The photographs showed nine walls in all, but three were of particular interest. Two of them were in red, pale blue, and gray. These walls showed two female figures in the foreground with, below them, miniaturized masks and smaller figures. On the right wall was shown an architectural drawing of a two-story building, with a similar symmetric design opposite, on the left wall. In other words, in this first sequence of photographs, the room — or one end of it — is intact. " The frescoes are in an excellent state of conservation, both pictorially and structurally.” However, besides the walls of the room, the photographs also showed a mass of earth mixed with lapillae covering the floor and filling the space to a depth of a few feet; lapillae also encrust the ceiling area. Lapillae are a telltale sign to any Italian archaeologist. They are small balls of volcanic ash, formed after the eruption of Vesuvius in ad 79, which buried so much of the surrounding countryside south of Naples. This was further confirmation, in addition to the subject matter and pictorial style of the frescoes, that this room had been part of a villa that was one of those overwhelmed by the eruption of the famous volcano, but not one known to the official archaeologists. The first sequence of photographs therefore confirmed that this had been a very important discovery, made in a clandestine " excavation” by some tombaroli. It was the next set of photographs, however, that constituted the " horror.”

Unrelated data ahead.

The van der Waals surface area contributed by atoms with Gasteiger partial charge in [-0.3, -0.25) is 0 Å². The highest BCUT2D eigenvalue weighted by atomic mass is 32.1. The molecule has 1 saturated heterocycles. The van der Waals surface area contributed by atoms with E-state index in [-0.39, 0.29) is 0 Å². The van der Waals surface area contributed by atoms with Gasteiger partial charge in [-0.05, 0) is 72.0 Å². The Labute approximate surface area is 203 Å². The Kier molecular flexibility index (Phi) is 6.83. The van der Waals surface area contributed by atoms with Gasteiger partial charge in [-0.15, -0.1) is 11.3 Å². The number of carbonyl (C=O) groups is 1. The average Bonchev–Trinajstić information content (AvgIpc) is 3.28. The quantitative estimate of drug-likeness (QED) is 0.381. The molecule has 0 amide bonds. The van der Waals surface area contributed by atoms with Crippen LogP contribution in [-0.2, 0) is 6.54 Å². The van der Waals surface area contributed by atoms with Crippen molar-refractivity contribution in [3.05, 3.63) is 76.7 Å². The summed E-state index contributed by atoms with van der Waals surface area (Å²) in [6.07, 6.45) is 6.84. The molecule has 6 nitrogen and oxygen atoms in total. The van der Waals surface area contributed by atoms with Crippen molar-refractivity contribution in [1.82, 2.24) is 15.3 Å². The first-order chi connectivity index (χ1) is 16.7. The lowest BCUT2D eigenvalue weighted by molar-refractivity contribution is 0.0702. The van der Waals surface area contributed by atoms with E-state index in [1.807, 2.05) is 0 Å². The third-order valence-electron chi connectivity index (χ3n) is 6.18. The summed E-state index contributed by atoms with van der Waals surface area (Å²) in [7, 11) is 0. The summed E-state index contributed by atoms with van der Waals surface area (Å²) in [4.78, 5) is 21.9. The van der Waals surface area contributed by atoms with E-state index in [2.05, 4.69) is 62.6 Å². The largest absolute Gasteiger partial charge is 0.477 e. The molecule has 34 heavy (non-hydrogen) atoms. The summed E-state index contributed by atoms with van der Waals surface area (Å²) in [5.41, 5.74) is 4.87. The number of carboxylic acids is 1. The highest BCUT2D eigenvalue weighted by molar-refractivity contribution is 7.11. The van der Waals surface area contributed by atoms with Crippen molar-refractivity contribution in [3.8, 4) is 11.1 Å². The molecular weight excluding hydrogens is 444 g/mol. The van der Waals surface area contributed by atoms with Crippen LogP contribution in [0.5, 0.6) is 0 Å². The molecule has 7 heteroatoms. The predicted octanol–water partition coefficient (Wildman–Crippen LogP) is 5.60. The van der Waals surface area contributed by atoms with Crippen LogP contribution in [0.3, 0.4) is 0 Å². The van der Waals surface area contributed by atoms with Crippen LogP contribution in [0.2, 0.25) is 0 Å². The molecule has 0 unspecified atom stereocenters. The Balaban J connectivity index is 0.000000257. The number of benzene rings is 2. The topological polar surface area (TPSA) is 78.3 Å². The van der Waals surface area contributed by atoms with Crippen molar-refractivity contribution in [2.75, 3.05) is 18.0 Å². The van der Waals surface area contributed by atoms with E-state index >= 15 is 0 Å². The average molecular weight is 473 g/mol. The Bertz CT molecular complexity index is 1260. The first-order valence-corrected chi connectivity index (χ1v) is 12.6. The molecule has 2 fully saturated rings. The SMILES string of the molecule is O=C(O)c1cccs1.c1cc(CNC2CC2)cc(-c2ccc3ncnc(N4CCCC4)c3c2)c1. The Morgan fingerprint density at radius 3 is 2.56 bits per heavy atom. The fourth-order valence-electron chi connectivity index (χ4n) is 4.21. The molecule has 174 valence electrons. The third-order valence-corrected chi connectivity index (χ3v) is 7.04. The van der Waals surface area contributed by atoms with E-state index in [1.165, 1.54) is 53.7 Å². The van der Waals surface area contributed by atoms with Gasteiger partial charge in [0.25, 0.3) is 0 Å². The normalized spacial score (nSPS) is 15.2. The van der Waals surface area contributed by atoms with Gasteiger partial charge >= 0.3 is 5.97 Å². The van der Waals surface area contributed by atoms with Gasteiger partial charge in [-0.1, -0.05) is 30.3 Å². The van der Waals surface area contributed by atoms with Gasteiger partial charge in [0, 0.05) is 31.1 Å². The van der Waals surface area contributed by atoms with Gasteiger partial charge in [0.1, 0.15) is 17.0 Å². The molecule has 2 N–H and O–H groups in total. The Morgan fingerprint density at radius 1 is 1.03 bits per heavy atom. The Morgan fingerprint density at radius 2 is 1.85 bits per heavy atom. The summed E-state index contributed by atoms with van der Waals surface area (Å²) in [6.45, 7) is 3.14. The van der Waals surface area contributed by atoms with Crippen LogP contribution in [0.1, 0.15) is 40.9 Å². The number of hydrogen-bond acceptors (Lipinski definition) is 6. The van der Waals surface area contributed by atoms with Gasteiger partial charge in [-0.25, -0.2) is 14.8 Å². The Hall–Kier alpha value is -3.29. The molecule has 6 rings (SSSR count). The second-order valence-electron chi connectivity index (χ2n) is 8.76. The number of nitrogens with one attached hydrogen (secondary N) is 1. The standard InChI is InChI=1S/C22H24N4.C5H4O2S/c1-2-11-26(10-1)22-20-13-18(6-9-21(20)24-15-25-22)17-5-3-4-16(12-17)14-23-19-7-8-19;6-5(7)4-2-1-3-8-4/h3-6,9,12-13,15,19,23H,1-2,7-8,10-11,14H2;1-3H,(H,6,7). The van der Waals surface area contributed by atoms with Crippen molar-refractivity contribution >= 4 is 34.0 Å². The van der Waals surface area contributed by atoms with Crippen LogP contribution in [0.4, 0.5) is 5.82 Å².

This second set showed the image of the central wall — the one with the two female figures and the figurines — but laid out like a giant jigsaw. The images had been cut from the original wall, in a number of highly irregular pieces, each in size about as big as a laptop, and then put back together again on panels that were framed — edged — in wood. The fresco had been taken off the villa wall, detached from its right and left companions, and cut up into chunks. That it was the same image was quite clear to Pellegrini, even though there were gaps between the separate pieces: The two females were clearly visible and recognizable. In his report, Pellegrini commented that this operation, normally highly technical (when done by archaeologists), was here done crudely and in a hurry, without any regard for the integrity or sanctity of the images but simply so that the fresco could be quickly and more easily smuggled abroad…